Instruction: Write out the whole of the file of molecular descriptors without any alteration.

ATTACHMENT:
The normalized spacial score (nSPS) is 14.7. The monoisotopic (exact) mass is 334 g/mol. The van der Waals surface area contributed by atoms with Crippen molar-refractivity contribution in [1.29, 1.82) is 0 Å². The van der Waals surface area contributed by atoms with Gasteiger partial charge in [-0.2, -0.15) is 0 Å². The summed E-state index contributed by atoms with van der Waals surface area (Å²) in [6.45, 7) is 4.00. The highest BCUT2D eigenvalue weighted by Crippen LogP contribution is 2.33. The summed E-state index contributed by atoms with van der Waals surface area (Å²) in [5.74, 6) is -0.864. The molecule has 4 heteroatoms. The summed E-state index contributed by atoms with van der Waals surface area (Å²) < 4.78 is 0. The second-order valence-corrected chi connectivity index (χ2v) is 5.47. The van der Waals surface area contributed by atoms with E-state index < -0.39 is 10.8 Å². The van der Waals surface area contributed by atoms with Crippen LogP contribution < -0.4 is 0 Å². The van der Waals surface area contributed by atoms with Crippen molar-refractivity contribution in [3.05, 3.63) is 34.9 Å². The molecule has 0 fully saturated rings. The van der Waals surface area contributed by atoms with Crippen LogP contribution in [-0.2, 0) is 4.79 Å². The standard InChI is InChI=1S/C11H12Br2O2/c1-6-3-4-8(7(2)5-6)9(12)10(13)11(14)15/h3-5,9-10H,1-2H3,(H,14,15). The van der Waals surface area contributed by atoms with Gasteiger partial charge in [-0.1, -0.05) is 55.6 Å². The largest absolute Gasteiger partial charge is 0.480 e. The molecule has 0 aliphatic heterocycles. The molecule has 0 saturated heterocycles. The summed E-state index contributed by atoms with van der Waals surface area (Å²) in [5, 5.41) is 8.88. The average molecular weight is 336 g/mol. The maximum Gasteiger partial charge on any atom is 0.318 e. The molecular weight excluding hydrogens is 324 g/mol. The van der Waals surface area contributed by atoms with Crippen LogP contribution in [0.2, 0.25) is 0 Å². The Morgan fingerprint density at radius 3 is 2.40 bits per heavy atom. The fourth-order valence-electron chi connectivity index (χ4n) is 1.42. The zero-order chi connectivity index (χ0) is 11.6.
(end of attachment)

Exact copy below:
The normalized spacial score (nSPS) is 14.7. The monoisotopic (exact) mass is 334 g/mol. The van der Waals surface area contributed by atoms with Crippen molar-refractivity contribution in [1.29, 1.82) is 0 Å². The van der Waals surface area contributed by atoms with Gasteiger partial charge in [-0.2, -0.15) is 0 Å². The summed E-state index contributed by atoms with van der Waals surface area (Å²) in [6.45, 7) is 4.00. The highest BCUT2D eigenvalue weighted by Crippen LogP contribution is 2.33. The summed E-state index contributed by atoms with van der Waals surface area (Å²) in [5.74, 6) is -0.864. The molecule has 4 heteroatoms. The summed E-state index contributed by atoms with van der Waals surface area (Å²) < 4.78 is 0. The second-order valence-corrected chi connectivity index (χ2v) is 5.47. The van der Waals surface area contributed by atoms with E-state index < -0.39 is 10.8 Å². The van der Waals surface area contributed by atoms with Crippen LogP contribution < -0.4 is 0 Å². The van der Waals surface area contributed by atoms with Crippen molar-refractivity contribution in [3.05, 3.63) is 34.9 Å². The molecule has 0 fully saturated rings. The van der Waals surface area contributed by atoms with Crippen LogP contribution in [-0.2, 0) is 4.79 Å². The standard InChI is InChI=1S/C11H12Br2O2/c1-6-3-4-8(7(2)5-6)9(12)10(13)11(14)15/h3-5,9-10H,1-2H3,(H,14,15). The van der Waals surface area contributed by atoms with Gasteiger partial charge in [-0.1, -0.05) is 55.6 Å². The largest absolute Gasteiger partial charge is 0.480 e. The molecule has 0 aliphatic heterocycles. The molecule has 0 saturated heterocycles. The summed E-state index contributed by atoms with van der Waals surface area (Å²) in [5, 5.41) is 8.88. The average molecular weight is 336 g/mol. The maximum Gasteiger partial charge on any atom is 0.318 e. The molecular weight excluding hydrogens is 324 g/mol. The van der Waals surface area contributed by atoms with Crippen LogP contribution in [0.2, 0.25) is 0 Å². The Morgan fingerprint density at radius 3 is 2.40 bits per heavy atom. The fourth-order valence-electron chi connectivity index (χ4n) is 1.42. The zero-order chi connectivity index (χ0) is 11.6.